You're encouraged to join and participate in what I hope will be an on-going conversation. Your participation will make this effort a much more worthwhile endeavor. Be sure to click on the "Comments" tab below to read what others have written in response. I look forward to hearing more from you.

Saturday, December 18, 2010

Reading at Risk

Chances are that you aren't reading this.  Of course, there could be lots of reasons why but I won't touch any of them - except one; that fewer people are reading today than was the case almost thirty years ago.  At least this is what was reported in an extensive study conducted by the Census Bureau back in 2002 (at the request of the National Endowment in the Arts), and the findings - mixed with anecdotal observations - seem to be even more relevant in soon-to-be 2011. So, if you devote time each day to reading, you're in a club whose membership is dwindling each passing year.

Here are the ten significant findings:
  1. The percentage of adult Americans reading literature has dropped dramatically over the past 20 years -now 30 - with less than half of the adult American population reading literature.
  2. The decline in literacy reading parallels a decline in total book reading.
  3. The rate of decline in literary reading is accelerating  - meaning that the percentage of adults who aren't reading is declining faster than in previous decades.
  4. Women read more literature than men do, but literary reading by both groups is declining at significant rates.
  5. Literary reading is declining among whites, African-americans, and Hispanics.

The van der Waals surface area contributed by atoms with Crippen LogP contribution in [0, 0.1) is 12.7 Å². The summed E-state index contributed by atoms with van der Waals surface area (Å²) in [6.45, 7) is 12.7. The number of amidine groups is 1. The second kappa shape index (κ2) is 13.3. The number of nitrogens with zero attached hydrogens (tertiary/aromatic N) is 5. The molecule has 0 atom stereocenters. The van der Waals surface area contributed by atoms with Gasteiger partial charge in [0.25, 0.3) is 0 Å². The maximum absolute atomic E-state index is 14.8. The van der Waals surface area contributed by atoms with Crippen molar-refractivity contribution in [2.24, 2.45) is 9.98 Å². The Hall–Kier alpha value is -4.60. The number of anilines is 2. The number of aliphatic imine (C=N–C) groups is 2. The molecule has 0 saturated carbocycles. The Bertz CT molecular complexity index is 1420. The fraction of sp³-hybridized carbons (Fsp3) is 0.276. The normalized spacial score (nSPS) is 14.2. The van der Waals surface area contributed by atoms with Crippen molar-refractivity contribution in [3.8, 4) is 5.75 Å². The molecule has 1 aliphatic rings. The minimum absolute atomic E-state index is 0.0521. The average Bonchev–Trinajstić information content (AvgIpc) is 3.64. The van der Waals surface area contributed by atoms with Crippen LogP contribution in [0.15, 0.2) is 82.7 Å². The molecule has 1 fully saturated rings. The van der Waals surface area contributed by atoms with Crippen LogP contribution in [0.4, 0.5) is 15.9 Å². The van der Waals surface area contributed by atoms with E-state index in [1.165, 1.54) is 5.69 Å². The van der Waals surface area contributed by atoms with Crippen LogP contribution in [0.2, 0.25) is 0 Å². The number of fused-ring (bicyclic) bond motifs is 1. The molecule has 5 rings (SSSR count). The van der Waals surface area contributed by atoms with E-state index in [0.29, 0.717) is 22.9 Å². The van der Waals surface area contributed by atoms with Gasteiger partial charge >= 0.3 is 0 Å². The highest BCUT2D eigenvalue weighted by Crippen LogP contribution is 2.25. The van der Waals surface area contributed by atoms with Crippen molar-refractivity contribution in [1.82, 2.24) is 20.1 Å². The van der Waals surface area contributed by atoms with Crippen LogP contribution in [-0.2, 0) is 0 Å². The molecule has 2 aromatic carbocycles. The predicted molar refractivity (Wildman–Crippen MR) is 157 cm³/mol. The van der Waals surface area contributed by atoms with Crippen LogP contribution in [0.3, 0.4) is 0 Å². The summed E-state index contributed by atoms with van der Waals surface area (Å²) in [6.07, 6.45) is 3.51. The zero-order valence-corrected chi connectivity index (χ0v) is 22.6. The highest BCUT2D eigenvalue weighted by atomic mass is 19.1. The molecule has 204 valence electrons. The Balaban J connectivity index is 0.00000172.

6. Literary reading is declining among all education levels (the higher the level of education, the higher the reading rate - but it's still declining).
  7. Literary reading is declining among all age groups.
  8. The steepest decline in literary reading is in the youngest age groups.
  9. The decline in literary reading foreshadows an erosion in cultural and civic participation.
  10. The decline in reading correlates with increased participation in a variety of electronic media, including the Internet, video games, and portable digital devices.
This is telling data - if you've made it this far in the post.  It does not bode well for the future of American democracy if there is a positive correlation between reading rate and voter participation rate - which there is.  But some also feel that it's innacurate data because it doesn't take into account the various forms of literacy that have emerged in this age of technology.  For instance, they claim that individuals need to cultivate a digital literacy that is more visual (video) than the reading literacy addressed in the above report.  Given the various ways in which information is now presented, it calls into question how one actually defines "reading" these days.

No doubt, we're deluged with information from every which way.  And we're challenged in our efforts to manage this information, to sort through and make sense of it. Keep it short.  Keep it simple. Where is the Spark Note version?